(I used to be able to knock out a passable version of Billy Joel's "Piano Man")

Steerforth said...

George - The challenge is to curate the content, but I'm encouraged by the growing number of intelligent, thought-provoking videos.

Rog - But can you do Goodnight Saigon on the spoons?

Grey Area said...

Conspiracy theorists spend decades honing their fictions into thrilling, elaborate creations that are as seductive as they are plausible - that’s why they fascinate like Hollywood movies and are designed to play on our fears, although personally I’ve always thought that 9/11 theorists in particular are just reacting with disbelief because it’s easier to believe that your government is corrupt - than it is to accept that actually, it’s just staggeringly incompetent. Try getting him interested in the many de-bunking sites, there are some excellent people out there using science and common sense to bring logic and truth to the matter with really great delivery, if he’s the kind of kid that likes ‘finding out’ - then discovering real truth will eventually win over fiction.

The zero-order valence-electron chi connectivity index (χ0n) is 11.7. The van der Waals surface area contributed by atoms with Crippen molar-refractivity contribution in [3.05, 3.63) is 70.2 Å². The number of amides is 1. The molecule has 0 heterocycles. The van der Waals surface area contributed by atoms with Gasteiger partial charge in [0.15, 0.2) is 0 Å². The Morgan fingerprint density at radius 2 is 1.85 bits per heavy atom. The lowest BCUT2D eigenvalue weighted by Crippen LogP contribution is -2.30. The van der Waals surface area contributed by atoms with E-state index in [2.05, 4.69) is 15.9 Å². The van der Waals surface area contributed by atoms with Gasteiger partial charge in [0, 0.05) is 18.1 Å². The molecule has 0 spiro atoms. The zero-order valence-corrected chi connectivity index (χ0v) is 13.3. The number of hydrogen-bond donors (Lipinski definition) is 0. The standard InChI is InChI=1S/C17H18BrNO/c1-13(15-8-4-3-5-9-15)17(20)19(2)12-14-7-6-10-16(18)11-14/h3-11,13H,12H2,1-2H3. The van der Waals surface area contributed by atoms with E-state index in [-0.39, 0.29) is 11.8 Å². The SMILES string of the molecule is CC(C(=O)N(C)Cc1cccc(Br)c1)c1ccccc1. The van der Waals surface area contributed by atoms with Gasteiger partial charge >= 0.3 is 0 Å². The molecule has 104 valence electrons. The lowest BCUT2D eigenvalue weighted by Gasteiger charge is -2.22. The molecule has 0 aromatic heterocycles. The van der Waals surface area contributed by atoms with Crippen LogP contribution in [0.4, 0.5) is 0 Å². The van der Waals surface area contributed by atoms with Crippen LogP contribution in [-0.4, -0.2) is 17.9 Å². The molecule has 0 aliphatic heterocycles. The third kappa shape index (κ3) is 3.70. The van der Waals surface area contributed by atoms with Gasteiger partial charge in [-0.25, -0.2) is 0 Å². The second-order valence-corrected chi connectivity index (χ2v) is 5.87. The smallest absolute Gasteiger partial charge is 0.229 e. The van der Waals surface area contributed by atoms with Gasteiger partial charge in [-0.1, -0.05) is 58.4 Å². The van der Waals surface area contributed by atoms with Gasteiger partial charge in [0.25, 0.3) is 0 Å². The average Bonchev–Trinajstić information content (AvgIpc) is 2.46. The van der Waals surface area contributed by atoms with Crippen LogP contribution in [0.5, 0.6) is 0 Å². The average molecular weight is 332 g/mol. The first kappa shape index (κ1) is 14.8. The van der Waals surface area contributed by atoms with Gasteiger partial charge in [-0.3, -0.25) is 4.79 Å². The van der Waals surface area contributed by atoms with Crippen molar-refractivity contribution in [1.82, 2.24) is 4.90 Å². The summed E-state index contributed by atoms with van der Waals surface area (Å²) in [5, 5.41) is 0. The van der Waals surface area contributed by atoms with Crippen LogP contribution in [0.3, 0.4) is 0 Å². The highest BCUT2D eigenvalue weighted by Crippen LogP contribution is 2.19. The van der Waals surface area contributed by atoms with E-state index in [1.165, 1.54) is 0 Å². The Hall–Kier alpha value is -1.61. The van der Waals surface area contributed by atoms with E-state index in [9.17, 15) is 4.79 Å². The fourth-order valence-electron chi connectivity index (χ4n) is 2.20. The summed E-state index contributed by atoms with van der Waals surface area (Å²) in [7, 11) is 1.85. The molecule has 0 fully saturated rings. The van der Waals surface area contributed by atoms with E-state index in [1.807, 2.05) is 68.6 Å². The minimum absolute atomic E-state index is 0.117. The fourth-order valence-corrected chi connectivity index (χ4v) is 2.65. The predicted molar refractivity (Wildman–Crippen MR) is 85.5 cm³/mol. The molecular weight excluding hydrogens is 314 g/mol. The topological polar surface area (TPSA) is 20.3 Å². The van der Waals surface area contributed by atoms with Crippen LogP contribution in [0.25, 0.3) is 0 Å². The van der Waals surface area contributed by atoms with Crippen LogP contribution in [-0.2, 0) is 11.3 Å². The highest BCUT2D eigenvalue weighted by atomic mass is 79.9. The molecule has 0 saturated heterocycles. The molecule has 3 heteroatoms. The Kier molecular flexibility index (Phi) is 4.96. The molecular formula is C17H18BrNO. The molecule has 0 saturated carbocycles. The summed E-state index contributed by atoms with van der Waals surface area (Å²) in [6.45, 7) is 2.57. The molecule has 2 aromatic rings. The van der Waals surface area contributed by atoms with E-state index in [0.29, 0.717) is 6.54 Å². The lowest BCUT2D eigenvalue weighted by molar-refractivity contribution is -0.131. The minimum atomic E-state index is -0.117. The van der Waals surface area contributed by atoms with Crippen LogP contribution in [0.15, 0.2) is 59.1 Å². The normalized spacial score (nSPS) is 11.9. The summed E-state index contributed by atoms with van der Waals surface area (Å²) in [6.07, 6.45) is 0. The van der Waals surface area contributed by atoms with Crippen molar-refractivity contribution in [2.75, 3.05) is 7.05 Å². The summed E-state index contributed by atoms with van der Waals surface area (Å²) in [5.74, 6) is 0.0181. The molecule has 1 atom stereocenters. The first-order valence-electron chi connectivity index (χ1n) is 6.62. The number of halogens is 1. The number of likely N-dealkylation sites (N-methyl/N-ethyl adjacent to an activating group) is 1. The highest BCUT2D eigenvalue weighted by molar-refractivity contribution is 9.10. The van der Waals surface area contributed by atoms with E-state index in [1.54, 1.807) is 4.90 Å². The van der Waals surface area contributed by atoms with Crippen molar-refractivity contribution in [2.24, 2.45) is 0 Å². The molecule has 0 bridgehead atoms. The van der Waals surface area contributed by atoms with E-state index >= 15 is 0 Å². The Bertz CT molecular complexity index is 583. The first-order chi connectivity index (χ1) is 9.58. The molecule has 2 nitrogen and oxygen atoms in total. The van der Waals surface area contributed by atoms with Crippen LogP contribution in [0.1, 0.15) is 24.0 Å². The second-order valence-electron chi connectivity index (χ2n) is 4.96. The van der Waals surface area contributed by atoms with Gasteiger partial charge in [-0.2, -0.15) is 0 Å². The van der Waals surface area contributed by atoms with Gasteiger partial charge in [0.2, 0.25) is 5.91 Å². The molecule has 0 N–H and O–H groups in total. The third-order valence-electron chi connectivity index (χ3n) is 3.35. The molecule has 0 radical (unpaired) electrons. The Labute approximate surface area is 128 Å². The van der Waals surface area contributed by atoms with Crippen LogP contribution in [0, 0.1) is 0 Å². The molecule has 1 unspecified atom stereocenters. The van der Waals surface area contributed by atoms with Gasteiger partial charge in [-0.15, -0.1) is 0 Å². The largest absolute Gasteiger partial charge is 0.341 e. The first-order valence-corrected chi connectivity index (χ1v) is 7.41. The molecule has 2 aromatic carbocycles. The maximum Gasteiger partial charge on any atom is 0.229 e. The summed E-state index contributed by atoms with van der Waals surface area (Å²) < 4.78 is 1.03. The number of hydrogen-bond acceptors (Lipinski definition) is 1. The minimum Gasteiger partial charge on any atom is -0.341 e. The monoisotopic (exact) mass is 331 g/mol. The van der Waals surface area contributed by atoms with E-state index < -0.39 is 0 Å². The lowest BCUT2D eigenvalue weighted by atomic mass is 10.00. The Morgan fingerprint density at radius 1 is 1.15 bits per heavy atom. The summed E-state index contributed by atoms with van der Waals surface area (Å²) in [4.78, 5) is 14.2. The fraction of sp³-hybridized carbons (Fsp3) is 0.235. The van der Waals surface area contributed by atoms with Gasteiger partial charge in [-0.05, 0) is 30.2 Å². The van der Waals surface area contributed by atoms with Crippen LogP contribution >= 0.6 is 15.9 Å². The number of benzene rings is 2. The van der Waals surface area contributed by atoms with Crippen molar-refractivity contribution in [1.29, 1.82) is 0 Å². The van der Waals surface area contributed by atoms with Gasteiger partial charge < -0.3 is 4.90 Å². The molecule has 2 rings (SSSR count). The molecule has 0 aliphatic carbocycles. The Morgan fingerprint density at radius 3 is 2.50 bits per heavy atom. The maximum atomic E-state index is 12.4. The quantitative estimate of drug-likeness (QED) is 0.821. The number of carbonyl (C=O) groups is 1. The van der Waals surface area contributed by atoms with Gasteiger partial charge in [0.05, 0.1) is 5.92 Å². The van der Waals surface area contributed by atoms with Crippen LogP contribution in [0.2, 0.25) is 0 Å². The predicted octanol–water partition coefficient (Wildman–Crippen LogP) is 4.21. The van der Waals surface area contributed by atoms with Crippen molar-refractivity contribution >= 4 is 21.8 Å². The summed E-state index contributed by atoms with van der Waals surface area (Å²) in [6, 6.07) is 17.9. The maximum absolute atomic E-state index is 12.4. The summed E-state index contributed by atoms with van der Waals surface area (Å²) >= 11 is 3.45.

One of the joys of the creative industries is that anyone can play their part - it really does not matter who or what you are, or what level of communication you prefer - there will be a place for you, as long as you can do your job and have something to contribute - I’ve never met a coder that was anything other than detached from polite society - most live of the furthest fringes of the autistic spectrum - it goes with the territory, we have one at the moment who is so staggeringly good we can overlook his stranger than strange perspective on the world and total inability to scope social situations like a normal person (whatever that is….), - one of his most invaluable qualities is that he is part of a massive online community of coders who freely exchange problem solving and innovation - the other coder at work is 10 years older at 28 and cannot fathom how this youngster repeatedly creates elegant, unique, problem solving solutions in a fraction of the code anticipated. I also think he’s capable of earning far more if he’s any good, without having to compromise and.. fit in.